Are you selling a business with retirement in mind?
Whether you’re a lifelong entrepreneur or started your business relatively later in life, when looking to sell and plan for retirement, achieving the most lucrative deal possible matters.
Not least because as a business owner, your personal finances are likely to be inextricably linked to the ongoing performance of your business. So, when succession to family members or those already working in the business proves untenable, it also means your personal finances are linked to the success of its sale.
This could mean the difference between failing to reach your lifestyle aspirations in your golden years or living out the retirement you deserve after a lifetime of hard work.
That’s why it’s important to plan for your exit as early as possible. Indeed, the ‘big picture’ regarding your plans and legacy will impact strategic business decisions, from operational expansion to talent acquisition. Your intentions will also be of significant interest to any potential buyers, in the run-up to a transaction.
So, what are the early steps and key considerations likely to be of benefit to entrepreneurs planning a sale, as part of their retirement?
While entrepreneurs are experts at taking their business to new heights, they tend to be less adept when it comes to pinpointing what makes it a saleable proposition, in the eyes of a potential buyer.
Preparations for sale entail gathering large swathes of information to support a strong narrative, which will not only maximise your company’s valuation, but also make it defensible under scrutiny.
This narrative should be underpinned by strong financial performance defining your company’s strengths and future potential, across key value drivers. Entrepreneurs should be familiar with these drivers, as they are what investors and buyers look for time and again.
Because the sale of a business often reflects a lifetime spent building value in the business, it’s often difficult for owner-managers to view the process dispassionately. But I would warn any owner-manager against holding on to the business for too long, as this often has a negative impact on profitability.
Sam Miller, Partner at Clearwater Growth
Entrepreneurs are often decisive individuals, with strong notions on how they’d like to exit the business and down tools for the last time. You may have already decided the timeframe in which you’d like to stop working. If so, it may be clear that passing on your company to family members, or those already working in the business, may not be feasible in that time period.
Poor health may also be a factor, hastening the exit planning and process, making it much harder to control the timing of a sale.
Interestingly, while the average retirement age for men is 64.7 and 63.6 for women (lovemoney.com), research suggests that for company owner-managers it will be later. In fact, 15% of small business owners were found to be aged 60+, while 10% were 70+. The reason? Many owner-managers failed to plan their exit strategies early and thoroughly, leaving them effectively “stuck” in their roles (growthbusiness.co.uk).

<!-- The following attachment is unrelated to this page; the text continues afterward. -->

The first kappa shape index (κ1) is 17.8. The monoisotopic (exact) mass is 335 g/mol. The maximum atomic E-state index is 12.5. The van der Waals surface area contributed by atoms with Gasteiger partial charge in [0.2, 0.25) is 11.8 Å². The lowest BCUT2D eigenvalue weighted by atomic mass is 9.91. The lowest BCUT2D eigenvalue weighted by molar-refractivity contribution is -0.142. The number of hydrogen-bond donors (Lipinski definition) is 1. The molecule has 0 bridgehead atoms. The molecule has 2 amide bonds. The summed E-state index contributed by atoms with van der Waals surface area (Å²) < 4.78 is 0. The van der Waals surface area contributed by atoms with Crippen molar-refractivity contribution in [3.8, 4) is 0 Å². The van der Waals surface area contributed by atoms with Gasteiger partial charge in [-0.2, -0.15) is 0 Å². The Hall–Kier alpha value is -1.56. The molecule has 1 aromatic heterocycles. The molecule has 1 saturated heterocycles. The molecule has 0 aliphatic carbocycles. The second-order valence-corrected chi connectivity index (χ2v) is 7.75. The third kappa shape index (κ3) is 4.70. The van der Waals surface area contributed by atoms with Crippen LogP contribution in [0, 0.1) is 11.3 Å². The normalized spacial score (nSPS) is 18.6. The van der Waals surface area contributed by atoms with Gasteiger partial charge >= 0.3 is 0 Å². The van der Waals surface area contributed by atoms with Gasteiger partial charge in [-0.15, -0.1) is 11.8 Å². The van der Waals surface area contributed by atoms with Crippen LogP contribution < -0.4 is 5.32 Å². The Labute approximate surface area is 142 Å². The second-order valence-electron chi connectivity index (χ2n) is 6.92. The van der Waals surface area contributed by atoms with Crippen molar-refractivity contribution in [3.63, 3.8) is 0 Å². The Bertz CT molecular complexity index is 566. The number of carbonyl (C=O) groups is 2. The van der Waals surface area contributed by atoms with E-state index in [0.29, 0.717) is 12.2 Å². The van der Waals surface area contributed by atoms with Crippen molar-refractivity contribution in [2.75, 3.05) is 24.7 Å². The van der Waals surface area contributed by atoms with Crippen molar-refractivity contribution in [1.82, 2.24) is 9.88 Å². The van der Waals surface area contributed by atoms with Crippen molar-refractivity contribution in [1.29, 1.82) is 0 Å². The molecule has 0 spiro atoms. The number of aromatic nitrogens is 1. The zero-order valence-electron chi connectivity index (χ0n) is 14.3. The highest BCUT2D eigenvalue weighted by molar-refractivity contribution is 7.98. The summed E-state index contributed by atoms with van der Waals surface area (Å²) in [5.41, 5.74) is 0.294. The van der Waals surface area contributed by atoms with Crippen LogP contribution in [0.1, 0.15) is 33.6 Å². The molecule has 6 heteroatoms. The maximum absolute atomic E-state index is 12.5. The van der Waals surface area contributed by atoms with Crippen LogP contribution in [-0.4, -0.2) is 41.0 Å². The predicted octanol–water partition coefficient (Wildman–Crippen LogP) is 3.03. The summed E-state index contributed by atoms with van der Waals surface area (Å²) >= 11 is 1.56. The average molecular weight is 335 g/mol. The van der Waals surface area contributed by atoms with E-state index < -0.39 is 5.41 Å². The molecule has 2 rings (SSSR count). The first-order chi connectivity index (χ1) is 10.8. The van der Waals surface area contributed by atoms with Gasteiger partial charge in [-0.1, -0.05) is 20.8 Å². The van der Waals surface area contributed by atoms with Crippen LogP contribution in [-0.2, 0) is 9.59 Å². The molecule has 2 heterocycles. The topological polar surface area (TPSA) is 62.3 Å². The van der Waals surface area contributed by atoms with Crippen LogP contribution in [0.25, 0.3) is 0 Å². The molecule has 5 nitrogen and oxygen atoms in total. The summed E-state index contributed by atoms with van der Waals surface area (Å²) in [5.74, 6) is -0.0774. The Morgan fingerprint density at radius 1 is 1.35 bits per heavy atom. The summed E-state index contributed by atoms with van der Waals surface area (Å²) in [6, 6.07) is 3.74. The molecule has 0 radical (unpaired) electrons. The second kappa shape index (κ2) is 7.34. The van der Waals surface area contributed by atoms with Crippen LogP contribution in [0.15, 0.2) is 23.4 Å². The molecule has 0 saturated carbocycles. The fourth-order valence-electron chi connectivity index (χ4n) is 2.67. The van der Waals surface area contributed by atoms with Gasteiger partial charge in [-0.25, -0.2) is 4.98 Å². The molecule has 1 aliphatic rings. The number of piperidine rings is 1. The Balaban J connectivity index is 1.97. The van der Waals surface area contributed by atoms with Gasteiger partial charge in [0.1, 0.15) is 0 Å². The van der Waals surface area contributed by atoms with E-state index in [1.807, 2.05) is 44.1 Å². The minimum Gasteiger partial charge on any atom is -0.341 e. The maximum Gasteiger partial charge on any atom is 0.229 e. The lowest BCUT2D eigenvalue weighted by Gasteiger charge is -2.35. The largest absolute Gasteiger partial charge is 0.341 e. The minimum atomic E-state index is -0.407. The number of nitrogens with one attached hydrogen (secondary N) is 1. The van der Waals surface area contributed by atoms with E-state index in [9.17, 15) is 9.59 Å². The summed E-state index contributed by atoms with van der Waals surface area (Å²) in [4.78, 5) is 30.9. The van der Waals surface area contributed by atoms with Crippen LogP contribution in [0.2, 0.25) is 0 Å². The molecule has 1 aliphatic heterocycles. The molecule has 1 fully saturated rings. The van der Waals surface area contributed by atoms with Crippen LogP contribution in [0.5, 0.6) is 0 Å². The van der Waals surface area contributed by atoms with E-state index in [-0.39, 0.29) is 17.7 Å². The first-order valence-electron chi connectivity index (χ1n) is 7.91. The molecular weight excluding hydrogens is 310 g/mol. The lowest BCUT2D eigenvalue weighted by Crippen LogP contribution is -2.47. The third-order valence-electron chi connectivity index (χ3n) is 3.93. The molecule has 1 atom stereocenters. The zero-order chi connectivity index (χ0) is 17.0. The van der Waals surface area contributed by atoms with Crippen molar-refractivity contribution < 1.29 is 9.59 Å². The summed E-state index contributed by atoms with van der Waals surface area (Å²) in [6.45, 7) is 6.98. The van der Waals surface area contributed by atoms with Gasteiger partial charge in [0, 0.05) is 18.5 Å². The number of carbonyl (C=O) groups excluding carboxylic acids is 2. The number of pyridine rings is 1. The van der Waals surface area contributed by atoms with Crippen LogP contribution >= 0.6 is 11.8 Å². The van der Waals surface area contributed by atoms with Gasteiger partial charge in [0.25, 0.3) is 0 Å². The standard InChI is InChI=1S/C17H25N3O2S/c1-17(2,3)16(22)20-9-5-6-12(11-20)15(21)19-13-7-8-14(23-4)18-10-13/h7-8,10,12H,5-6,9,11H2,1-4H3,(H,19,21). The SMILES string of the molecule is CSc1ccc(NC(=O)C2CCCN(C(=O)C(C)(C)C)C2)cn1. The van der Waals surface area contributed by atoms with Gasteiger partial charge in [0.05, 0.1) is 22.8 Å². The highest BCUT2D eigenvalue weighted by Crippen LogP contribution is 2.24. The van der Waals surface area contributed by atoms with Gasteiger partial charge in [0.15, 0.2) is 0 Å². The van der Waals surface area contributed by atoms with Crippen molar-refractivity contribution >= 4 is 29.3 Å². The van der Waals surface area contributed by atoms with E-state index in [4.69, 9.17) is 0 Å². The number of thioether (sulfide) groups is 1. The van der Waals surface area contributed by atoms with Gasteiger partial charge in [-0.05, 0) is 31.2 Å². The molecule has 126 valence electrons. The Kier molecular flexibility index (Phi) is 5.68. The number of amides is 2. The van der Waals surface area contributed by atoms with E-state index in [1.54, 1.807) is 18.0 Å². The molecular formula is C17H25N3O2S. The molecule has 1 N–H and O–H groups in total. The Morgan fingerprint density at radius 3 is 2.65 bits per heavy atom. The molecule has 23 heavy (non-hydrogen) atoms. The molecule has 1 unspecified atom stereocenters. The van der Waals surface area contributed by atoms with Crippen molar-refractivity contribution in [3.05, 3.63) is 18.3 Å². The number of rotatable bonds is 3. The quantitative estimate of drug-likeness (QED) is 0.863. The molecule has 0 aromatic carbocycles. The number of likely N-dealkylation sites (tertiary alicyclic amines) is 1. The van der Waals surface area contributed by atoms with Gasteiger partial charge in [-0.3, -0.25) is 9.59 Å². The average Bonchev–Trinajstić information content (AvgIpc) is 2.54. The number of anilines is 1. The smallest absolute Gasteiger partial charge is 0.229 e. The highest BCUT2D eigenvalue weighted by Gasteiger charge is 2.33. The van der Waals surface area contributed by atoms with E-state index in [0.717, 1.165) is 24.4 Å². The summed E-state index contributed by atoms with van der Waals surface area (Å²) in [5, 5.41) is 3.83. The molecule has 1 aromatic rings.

Sam Miller, Partner at Clearwater Growth explains, “Because the sale of a business often reflects a lifetime spent building value in the business, it’s often difficult for owner-managers to view the process dispassionately. But I would warn any owner-manager against holding on to the business for too long, as this often has a negative impact on profitability. It’s advisable to exit the business when company performance is strong and before you become overly urgent to sell, as this might result in accepting an offer at less than full value.”
Thoroughly priming your management team to take the reins after you are gone is vital, as potential buyers want reassurance that those responsible for running the business are well positioned to drive post-transaction growth.
Whether you are leaving the business entirely, or taking a less prominent role, actions that will help you gradually step back from the business day-to-day include:
- Identifying key persons responsible for driving growth
- Sourcing new talent and/or providing more training to existing management, to fill any gaps
- Delegating decision-making to senior staff
- Sharing key customer and/or supplier relationships with others in the management team, with a view to ultimately handing over
- Trimming back parts of the business you personally look after, which are not essential to the core offering
Many owner-managers lack the additional time and/or inside knowledge required to prepare their business and management team for sale. In these circumstances, it can be beneficial to bring in a trusted adviser to prime your business for an effective and smooth sale process. The team at Clearwater Growth have worked with some of the UK’s top entrepreneurs, to help them achieve their objectives – and they can help you understand the opportunities, as well as the pitfalls, which may be ahead.